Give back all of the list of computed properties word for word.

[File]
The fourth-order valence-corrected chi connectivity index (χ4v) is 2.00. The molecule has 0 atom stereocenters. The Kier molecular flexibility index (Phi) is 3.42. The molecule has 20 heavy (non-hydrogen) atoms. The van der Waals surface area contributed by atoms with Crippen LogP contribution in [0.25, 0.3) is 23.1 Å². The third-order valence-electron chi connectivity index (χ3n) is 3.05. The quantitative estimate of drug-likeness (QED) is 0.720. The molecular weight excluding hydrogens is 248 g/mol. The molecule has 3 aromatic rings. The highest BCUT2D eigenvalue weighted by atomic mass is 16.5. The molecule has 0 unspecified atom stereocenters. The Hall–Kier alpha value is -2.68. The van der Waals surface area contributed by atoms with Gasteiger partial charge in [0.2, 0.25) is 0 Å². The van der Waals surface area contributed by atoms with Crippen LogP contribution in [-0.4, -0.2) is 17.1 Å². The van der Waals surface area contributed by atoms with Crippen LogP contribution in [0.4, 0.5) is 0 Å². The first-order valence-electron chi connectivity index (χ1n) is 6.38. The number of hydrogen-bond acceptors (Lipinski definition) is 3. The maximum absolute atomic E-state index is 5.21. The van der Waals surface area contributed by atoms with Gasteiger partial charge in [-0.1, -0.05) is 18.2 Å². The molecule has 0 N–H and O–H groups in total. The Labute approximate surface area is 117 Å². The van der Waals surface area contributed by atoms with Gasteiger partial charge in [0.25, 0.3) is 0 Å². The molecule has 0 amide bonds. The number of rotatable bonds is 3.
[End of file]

The fourth-order valence-corrected chi connectivity index (χ4v) is 2.00. The molecule has 0 atom stereocenters. The Kier molecular flexibility index (Phi) is 3.42. The molecule has 20 heavy (non-hydrogen) atoms. The van der Waals surface area contributed by atoms with Crippen LogP contribution in [0.25, 0.3) is 23.1 Å². The third-order valence-electron chi connectivity index (χ3n) is 3.05. The quantitative estimate of drug-likeness (QED) is 0.720. The molecular weight excluding hydrogens is 248 g/mol. The molecule has 3 aromatic rings. The highest BCUT2D eigenvalue weighted by atomic mass is 16.5. The molecule has 0 unspecified atom stereocenters. The Hall–Kier alpha value is -2.68. The van der Waals surface area contributed by atoms with Gasteiger partial charge in [0.2, 0.25) is 0 Å². The van der Waals surface area contributed by atoms with Crippen LogP contribution in [-0.4, -0.2) is 17.1 Å². The van der Waals surface area contributed by atoms with Crippen LogP contribution in [0.4, 0.5) is 0 Å². The first-order valence-electron chi connectivity index (χ1n) is 6.38. The number of hydrogen-bond acceptors (Lipinski definition) is 3. The maximum absolute atomic E-state index is 5.21. The van der Waals surface area contributed by atoms with Gasteiger partial charge in [-0.1, -0.05) is 18.2 Å². The molecule has 0 N–H and O–H groups in total. The Labute approximate surface area is 117 Å². The van der Waals surface area contributed by atoms with Gasteiger partial charge in [0.25, 0.3) is 0 Å². The molecule has 0 amide bonds. The number of rotatable bonds is 3.